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February 15, 2013

Technology News Briefs — Feb. 15, 2013

BlackBerry Co-Founder Sells Last of Stake in Company

BlackBerry co-founder Jim Balsillie has cut all ties with the Canadian company.

Balsillie announced Feb. 14 he has sold the last of his shares — 26.8 million which equaled a 5.1 percent stake in the company he helped create 20 years ago.

The sale, which was final as of Dec. 31, was filed with the Securities and Exchange Commission in accordance with its rules that investors with more than a five percent stake in a company must report any stock transaction.

Balsillie, who was the third-largest investor in the Waterloo, Ont. company, has declined to comment on his decision to sell, as has the company itself.

The announcement of the Balsillie sale, initially, had a detrimental effect on BlackBerry shares — they plummeted about 7.5 percent Feb. 14. Its recovery was quick, however. Shares rose 7.7 percent to close at $15.07.

Apple Patent Suit Against Samsung May Be Put On Hold

Apple’s search technology patent lawsuit against arch-rival Samsung may be put on hold until after an appeals court resolves a separate lawsuit between the two companies — which could be some months away.

U.S. District Judge Lucy Koh denied Apple’s request for a sales ban against 26 of Samsung handsets last fall.

Koh’s ruling came in spite of a jury verdict in August finding Samsung violated six of Apple’s patents. The jury awarded Apple $1.05 billion. If the ruling holds up, it will set the record as the largest patent verdict in history.

Apple has appealed for more than half a billion dollars in additional damages against Samsung for patent violation after losing its injunction bid.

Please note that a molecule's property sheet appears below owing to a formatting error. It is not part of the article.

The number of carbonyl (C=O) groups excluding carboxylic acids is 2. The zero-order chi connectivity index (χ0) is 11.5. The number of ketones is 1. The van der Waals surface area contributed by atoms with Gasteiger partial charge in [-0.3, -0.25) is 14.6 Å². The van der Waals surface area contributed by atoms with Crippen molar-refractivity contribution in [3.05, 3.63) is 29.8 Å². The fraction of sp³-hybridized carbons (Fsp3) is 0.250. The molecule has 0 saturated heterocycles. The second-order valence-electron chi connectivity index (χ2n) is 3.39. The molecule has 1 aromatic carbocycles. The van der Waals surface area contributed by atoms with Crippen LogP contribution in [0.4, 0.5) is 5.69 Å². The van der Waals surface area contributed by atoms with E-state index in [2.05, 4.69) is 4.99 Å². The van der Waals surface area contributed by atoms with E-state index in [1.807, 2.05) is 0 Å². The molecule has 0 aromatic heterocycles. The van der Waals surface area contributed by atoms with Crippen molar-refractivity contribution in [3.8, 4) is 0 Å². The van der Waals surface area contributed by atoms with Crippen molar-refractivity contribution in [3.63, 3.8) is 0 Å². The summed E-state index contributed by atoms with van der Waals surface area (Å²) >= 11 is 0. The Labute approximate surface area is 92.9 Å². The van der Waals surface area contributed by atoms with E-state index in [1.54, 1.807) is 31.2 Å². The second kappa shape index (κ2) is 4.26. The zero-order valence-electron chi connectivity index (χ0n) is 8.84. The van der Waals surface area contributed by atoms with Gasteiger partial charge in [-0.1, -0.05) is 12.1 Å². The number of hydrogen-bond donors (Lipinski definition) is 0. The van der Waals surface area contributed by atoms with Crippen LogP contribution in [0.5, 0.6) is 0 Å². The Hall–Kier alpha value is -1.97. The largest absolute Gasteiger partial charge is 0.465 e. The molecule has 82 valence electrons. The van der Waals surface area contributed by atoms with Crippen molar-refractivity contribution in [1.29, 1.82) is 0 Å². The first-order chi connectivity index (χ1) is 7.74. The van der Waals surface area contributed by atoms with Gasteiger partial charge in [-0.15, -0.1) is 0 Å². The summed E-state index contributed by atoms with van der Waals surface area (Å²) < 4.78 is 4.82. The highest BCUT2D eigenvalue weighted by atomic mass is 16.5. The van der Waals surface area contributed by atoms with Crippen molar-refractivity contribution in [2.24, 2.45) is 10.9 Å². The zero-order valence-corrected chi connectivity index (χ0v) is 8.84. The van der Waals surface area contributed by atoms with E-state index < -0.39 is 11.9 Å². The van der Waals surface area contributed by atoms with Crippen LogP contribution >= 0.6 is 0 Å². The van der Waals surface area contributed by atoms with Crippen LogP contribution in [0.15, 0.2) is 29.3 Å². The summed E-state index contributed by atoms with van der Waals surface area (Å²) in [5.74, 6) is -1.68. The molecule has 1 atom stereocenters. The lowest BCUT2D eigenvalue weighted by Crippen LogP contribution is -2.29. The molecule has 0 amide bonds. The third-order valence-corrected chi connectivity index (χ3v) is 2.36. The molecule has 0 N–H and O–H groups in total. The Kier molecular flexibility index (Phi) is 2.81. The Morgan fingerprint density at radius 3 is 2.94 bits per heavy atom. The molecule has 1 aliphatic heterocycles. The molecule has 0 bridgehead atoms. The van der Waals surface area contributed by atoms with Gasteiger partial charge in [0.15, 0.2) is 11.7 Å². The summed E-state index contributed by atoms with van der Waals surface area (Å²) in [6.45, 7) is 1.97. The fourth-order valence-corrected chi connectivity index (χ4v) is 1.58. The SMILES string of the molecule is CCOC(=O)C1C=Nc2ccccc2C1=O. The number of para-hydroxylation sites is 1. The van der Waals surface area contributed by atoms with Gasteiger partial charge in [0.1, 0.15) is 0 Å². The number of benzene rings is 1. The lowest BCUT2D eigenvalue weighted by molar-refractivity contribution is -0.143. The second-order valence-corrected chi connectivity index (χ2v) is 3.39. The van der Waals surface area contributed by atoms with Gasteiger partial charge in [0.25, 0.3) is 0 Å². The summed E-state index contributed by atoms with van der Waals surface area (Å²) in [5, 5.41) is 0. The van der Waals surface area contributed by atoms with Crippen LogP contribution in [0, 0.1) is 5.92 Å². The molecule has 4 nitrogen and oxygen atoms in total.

In a separate suit, Apple alleges Samsung has violated additional patents, including the rights to the search technology integrated in the iPhone Siri voice feature. The case is scheduled for trial in March 2014.

Koh, in court Feb. 14, told the legal counsel for both companies a decision by the appeals court would cover both lawsuits, Reuters reported. Koh suggested the second case be suspended until after the appeals court ruled on the first.

“I just don’t know if we really need two cases on this,” Koh said.

Victoria Maroulis, Samsung’s lawyer, agreed, saying there was a sizeable “overlap” between the two cases.

Apple’s lawyer William Lee, however, disagreed, saying the suits should continue because they involve different patents.

Koh ordered the two legal teams to discuss the idea and report their opinions by March 7.

BlackBerry 10, Windows 8 to Duke It Out for No. 3 Spot

It’s little surprise that Android continues to be the operating system of choice with Apple’s iOS taking second place — the real drama in the Smartphone market, however, comes courtesy of BlackBerry and Microsoft.

According to the latest report from IDC, the BlackBerry OS and Windows Phone 8 are in a tight race for third place.

Google’s Android accounted for 70.1 per cent of the Smartphone market in the final quarter of 2012 while Apple’s iOS had a 21 per cent market share.

BlackBerry dropped from 8.1 per cent in 2011 to 3.2 per cent in the last quarter of 2012, but remains in third place despite the dip.

Windows Phone is gaining, however, and now has a 2.5 per cent share of the market.

BlackBerry with its newly launched BlackBerry 10 OS is aggressively marketing its new product in the hopes of regaining lost ground.

“Now that BlackBerry has unveiled BB10, the company is faced with migrating current BlackBerry users to upgrade while persuading Smartphone users of other platforms, including previous BlackBerry users, to switch,“ the report says.

Microsoft is also continuing to push Windows 8 as the premier choice and should be strong competition for BlackBerry given the addition of Nokia’s strong commitment behind the platform — a key driver in Microsoft’s recent success.